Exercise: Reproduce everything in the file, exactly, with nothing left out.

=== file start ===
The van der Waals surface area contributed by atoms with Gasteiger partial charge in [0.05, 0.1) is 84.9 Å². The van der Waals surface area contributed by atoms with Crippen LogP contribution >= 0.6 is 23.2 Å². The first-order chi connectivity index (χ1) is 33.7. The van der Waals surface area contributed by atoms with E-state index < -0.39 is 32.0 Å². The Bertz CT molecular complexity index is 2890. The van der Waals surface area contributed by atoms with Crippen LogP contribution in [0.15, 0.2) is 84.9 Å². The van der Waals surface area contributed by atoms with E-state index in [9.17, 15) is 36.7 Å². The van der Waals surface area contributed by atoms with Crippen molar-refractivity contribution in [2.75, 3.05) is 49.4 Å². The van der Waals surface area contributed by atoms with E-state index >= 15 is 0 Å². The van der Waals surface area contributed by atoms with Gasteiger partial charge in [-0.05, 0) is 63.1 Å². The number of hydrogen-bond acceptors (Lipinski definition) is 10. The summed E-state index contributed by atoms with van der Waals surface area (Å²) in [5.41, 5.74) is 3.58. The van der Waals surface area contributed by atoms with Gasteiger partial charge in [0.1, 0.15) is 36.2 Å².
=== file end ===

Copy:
The van der Waals surface area contributed by atoms with Gasteiger partial charge in [0.05, 0.1) is 84.9 Å². The van der Waals surface area contributed by atoms with Crippen LogP contribution >= 0.6 is 23.2 Å². The first-order chi connectivity index (χ1) is 33.7. The van der Waals surface area contributed by atoms with E-state index < -0.39 is 32.0 Å². The Bertz CT molecular complexity index is 2890. The van der Waals surface area contributed by atoms with Crippen LogP contribution in [0.15, 0.2) is 84.9 Å². The van der Waals surface area contributed by atoms with E-state index in [9.17, 15) is 36.7 Å². The van der Waals surface area contributed by atoms with Crippen molar-refractivity contribution in [2.75, 3.05) is 49.4 Å². The van der Waals surface area contributed by atoms with E-state index >= 15 is 0 Å². The van der Waals surface area contributed by atoms with Gasteiger partial charge in [-0.05, 0) is 63.1 Å². The number of hydrogen-bond acceptors (Lipinski definition) is 10. The summed E-state index contributed by atoms with van der Waals surface area (Å²) in [5.41, 5.74) is 3.58. The van der Waals surface area contributed by atoms with Gasteiger partial charge in [0.1, 0.15) is 36.2 Å².